Peace, Love & BBQ or Fried Shrimp. It’s the motto on Gerald’s Diner tie-dye T-shirts, the shirt Gerald Schantz is wearing when I enter his business for lunch.
I of course am wearing a T-shirt I tie-dyed myself. With so many places in Savannah to eat it’s nice to know you’ve made the right choice as soon as you open the door and go inside.
After the T-shirt the next thing that hits you is the BBQ aroma. I wanted to get right to it, I wanted to just sit down and eat. So I did.
There are no pretensions at Gerald’s. It’s a small, simple restaurant, six rectangular tables in front of large windows that let in lots of natural light.
There’s a round table for groups. No music, no waiting outside in long lines. There is wifi and there’s an un-obtrusive television.
On the table, just what’s needed: ketchup, mustard, sea salt, a black pepper grinder, a bottle of one of Gerald’s three homemade BBQ sauces and a roll of paper towels.
I sat at the counter. Gerald made my fresh squeezed lemonade to order. I had Cheesy Mac and Cheese. Fresh mashed potatoes. Tender ribs, meatloaf, collards and a biscuit.
And then I had more: honey carrots, lima beans and okra. The okra was real good. I found out too late, after I had no room left, that Gerald offers salads. Still...for dessert: from scratch, chocolate chip cookies.
He’d also let me taste the shrimp he’d cooked for his shrimp salad; Certified Wild Georgia Shrimp. Wow! I could taste the shrimp, not just the seasoning. And it wasn’t cooked to Firestone consistency.
At the end of my meal I was full and happy. The diner had delivered.
Gerald and I had met several months before and he’d invited me to lunch at his restaurant. Shortly after that I attended a WINFest concert at The Savannah Actor’s Theater and Gerald’s Chuckwagon Catering was the caterer. I had a BBQ sandwich. I liked it.
When Gerald said that the diner opened in October 2006. I was surprised. I assumed he had been in the restaurant business for years, something I’d done myself, including a brief stint as the Executive Chef at the Charthouse right here in Savannah.
Restaurant hours are long, profit margins are small. Your product is highly perishable. Finding employees can be impossible. What would drive someone to open a restaurant in Savannah?
“It’s just fun,” was his reply. I pressed. He answered: “You never know who you’re going to meet. Some days I make new friends. I like to cook.”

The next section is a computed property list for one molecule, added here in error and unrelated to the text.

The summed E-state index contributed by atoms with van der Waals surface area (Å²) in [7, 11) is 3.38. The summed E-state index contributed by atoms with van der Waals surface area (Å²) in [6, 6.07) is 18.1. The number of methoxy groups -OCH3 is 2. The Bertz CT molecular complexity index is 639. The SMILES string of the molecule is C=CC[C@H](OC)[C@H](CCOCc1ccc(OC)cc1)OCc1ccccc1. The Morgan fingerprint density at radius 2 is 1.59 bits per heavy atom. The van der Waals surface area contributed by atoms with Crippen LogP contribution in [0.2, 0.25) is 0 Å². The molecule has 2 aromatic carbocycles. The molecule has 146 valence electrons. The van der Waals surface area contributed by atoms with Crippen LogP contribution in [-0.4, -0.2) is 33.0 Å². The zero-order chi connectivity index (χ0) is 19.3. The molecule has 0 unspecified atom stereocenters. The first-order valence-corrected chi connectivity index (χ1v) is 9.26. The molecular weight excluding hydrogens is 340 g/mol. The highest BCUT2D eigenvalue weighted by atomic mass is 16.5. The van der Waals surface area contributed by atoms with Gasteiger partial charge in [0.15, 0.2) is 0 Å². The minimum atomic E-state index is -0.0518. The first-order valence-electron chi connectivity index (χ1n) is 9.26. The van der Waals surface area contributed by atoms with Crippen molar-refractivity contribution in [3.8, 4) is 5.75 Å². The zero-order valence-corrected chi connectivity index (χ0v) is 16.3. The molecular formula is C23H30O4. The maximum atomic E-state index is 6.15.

Gerald’s Chuckwagon has taken him as far north as New Hampshire. Family reunions, graduations, office parties, oyster roasts, he enjoys them all.
But when asked what he really wants to do Gerald replied “I want to cook for movies.” He’s cooked for Francis Ford Coppola, Nicholas Cage and Rudy Giuliani.
Recently he catered the local production of the film Sidesho: “Every day when I drove up it was like Christmas or Hanukah, everybody was excited to see ya. They knew you were bringing ‘em good food.”
It’s the catering business that for now sets the restaurant hours. That and a commitment to quality. “Weekends and nights is catering, and I can’t be two places at once,” he says.
Summer hours are 7:30ish until 2 p.m. Monday through Friday with the possibility of opening for breakfast on Saturdays in the fall. Currently Gerald’s Diner offers a great lunch special for $7.
During lunch our conversation always came around to “...bringing ‘em good food”: “If they want something that’s not on the menu and we can do it, we’ll certainly do it for them,” Gerald says. “I would die before I overcook a shrimp.”
And one of my favorites: “I’m trying to achieve a consistency of quality. The food may always be a little bit different, but it will always be good. Nothing’s gonna be over salted. Ever.”
But for me that isn’t enough. Here in haunted Savannah I expect a good ghost story. And Gerald had one, not about the restaurant, but about his previous career, making stained glass windows:
“I knew that my house on 31st Street was haunted because he was a trickster. He put a garishly wrong colored piece of stained glass into a window we were making,” he says. “There was no way on God’s green Earth that we put it there. We had to take the whole window apart and put in the right color.”
Now I really had all that I had come for.
As Gerald is learning, the Diner and the catering business are growing, changing. Gerald is proud of and enjoying it all. I think he knew all but one of his customers that day. Having regulars is a sure sign that things are being done right.
As I left he pointed to the logo and summed it all up: “It says Gerald’s Diner. It doesn’t say Dumb Ass Diner,” he laughed. And so did I.
Gerald’s Diner is at the corner of Montgomery and West Bolton streets. Call 786-4BBQ. Takeout available. Summer hours are 7:30 a.m.-2 p.m. M-F; look for breakfast on Saturdays in the fall. The diner’s website is www.geraldsdiner.com. The website for Gerald Schantz’s catering business, Gerald’s Chuckwagon, is at